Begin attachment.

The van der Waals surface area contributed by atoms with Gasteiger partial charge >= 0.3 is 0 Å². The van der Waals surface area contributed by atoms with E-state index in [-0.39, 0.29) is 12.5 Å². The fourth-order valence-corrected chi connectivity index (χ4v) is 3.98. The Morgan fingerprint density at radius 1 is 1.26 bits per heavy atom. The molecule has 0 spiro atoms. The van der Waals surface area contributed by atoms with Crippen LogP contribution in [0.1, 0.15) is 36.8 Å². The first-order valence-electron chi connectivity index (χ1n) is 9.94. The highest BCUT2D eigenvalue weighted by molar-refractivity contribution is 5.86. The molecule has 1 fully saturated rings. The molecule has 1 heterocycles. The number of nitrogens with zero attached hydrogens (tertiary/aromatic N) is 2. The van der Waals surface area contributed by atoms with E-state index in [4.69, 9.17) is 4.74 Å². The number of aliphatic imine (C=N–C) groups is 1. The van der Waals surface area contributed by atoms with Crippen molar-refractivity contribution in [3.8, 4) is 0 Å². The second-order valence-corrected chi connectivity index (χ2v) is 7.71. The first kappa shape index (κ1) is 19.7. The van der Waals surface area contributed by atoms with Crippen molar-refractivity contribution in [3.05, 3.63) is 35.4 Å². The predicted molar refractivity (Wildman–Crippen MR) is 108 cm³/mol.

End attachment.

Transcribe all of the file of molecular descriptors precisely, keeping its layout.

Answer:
The van der Waals surface area contributed by atoms with Gasteiger partial charge >= 0.3 is 0 Å². The van der Waals surface area contributed by atoms with E-state index in [-0.39, 0.29) is 12.5 Å². The fourth-order valence-corrected chi connectivity index (χ4v) is 3.98. The Morgan fingerprint density at radius 1 is 1.26 bits per heavy atom. The molecule has 0 spiro atoms. The van der Waals surface area contributed by atoms with Crippen LogP contribution in [0.1, 0.15) is 36.8 Å². The first-order valence-electron chi connectivity index (χ1n) is 9.94. The highest BCUT2D eigenvalue weighted by molar-refractivity contribution is 5.86. The molecule has 1 fully saturated rings. The molecule has 1 heterocycles. The number of nitrogens with zero attached hydrogens (tertiary/aromatic N) is 2. The van der Waals surface area contributed by atoms with E-state index in [4.69, 9.17) is 4.74 Å². The number of aliphatic imine (C=N–C) groups is 1. The van der Waals surface area contributed by atoms with Crippen molar-refractivity contribution in [3.8, 4) is 0 Å². The second-order valence-corrected chi connectivity index (χ2v) is 7.71. The first kappa shape index (κ1) is 19.7. The van der Waals surface area contributed by atoms with Crippen molar-refractivity contribution in [3.05, 3.63) is 35.4 Å². The predicted molar refractivity (Wildman–Crippen MR) is 108 cm³/mol.